[HKML] Hong Kong Machine Learning Meetup Season 2 Episode 7


  • Wednesday, June 10, 2020 from 7:00 PM to 9:00 PM


  • At your home, on zoom. All meetups will be online as long as this COVID-19 crisis is not over.

Thanks to our patrons for supporting the meetup!

Check the patreon page to join the current list:


Max Halford - A brief introduction to online machine learning

Online learning algorithms are usually much less well-known than their batch counterparts: For example, the estimation of mean, variance, and covariance.

Max is developing a library, Creme, available on GitHub, for online machine learning.

Online, in this context, means learning (updating the model) one sample at a time. This is particularly suited to streaming data, or big data that don’t fit in memory.

Max touts the benefits of online learning in his presentation slides.

He notably mentioned that Bayesian inference was one good way to do online learning, and invited us to look at his blog, and more particularly the following entry:

Finally, Max also walked us through this online linear regression notebook demo.

I wrote quickly this simple example to showcase Creme; an online linear regression on noisy time series containing a breakpoint:

%matplotlib inline

import matplotlib.pyplot as plt
import numpy as np
from numpy.random import normal
from creme import compose
from creme import linear_model
from creme import metrics
from creme import preprocessing

nb_years = 10
nb_days = nb_years * 252

break_nb_days = int(nb_years / 2 * 252)

X = [{'feature1': normal(scale=0.01),
      'feature2': normal(scale=0.01),
      'feature3': normal(scale=0.01),} for i in range(nb_days)]

signal = [(x,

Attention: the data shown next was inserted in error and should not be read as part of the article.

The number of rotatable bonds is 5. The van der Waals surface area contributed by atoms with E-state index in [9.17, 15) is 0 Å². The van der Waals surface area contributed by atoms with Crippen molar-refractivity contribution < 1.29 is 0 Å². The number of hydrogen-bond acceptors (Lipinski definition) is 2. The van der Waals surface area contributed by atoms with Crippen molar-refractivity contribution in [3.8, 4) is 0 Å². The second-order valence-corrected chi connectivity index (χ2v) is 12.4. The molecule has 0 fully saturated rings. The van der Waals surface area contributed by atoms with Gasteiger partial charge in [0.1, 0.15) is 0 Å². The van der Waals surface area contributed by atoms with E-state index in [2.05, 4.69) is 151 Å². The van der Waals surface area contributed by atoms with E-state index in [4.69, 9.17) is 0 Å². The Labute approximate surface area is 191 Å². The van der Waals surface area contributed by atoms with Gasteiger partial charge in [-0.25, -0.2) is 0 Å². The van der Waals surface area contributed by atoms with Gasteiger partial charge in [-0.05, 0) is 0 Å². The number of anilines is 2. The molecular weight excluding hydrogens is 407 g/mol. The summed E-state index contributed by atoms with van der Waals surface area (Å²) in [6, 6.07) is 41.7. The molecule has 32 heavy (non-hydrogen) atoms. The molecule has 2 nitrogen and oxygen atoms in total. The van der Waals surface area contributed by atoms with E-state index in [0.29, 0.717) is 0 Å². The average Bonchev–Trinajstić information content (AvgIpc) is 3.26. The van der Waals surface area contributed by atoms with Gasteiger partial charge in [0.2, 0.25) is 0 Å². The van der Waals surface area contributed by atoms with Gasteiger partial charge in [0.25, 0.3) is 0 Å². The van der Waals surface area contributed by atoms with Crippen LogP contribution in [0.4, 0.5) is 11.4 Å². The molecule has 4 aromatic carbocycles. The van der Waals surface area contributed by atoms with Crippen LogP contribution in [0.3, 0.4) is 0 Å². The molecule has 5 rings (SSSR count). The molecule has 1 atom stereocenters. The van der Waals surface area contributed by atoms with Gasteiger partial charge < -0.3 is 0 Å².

0.8 * x['feature1'] + 0.6 * x['feature2'] - 2.3 * x['feature3']
           if i < break_nb_days else
           -2.3 * x['feature1'] + 0.6 * x['feature2'] + 0.8 * x['feature3'])
          for i, x in enumerate(X)]

noise = [(x,
         for x in X]

def mix_signal_noise(signal, noise, alpha=0.5):
    vol_noise = np.std([y for x, y in noise])
    vol_signal = np.std([y for x, y in signal])
    return [(x,
             alpha * y_signal +
             (1 - alpha) * (vol_signal / vol_noise) * y_noise)
            for ((x, y_signal), (_, y_noise)) in zip(signal, noise)]

def apply_regression(data):

    model = compose.Pipeline(

    metric = metrics.RMSE()

    preds = []
    reals = []
    rmses = []

    for x, y in data:
        y_pred = model.predict_one(x)
        metric = metric.update(y, y_pred)
        model = model.fit_one(x, y)

    plt.figure(figsize=(15, 5))
    plt.subplot(1, 2, 1)
    plt.subplot(1, 2, 2)
    plt.plot([p - r for (p, r) in zip(preds, reals)])
    plt.title('predicted - real value')



X_y = mix_signal_noise(signal, noise, alpha=0.7)




Eason Suen - Deep Reinforcement Learning – A Quick Dive

Eason presented a broad picture of the current state of Reinforcement Learning, several branches: Q-learning, policy gradients, actor critic, evolution strategy, model-based RL. For each approach, he described the pros and cons, and how they relate to each other.

More details in his slides.

Several pointers are listed, an entertaining video to watch is the Multi-Agent Hide and Seek from OpenAI. Their gym is a good place to start learning. Google Research Football or AWS DeepRacer are other interesting projects to learn while having fun.

As expected in Hong Kong, many questions about the applications of such technology in Finance to learn how to trade markets. Eason take-on: Trading markets may not be where Reinfocement Learning shines the most as the typical use case for Reinforcement Learning are problems where the decision process is complex but the prediction part is easy (e.g. a computer vision problem), whereas in trading markets the decision process is rather simple (buy low sell high) compared to the prediction part which is close to impossible.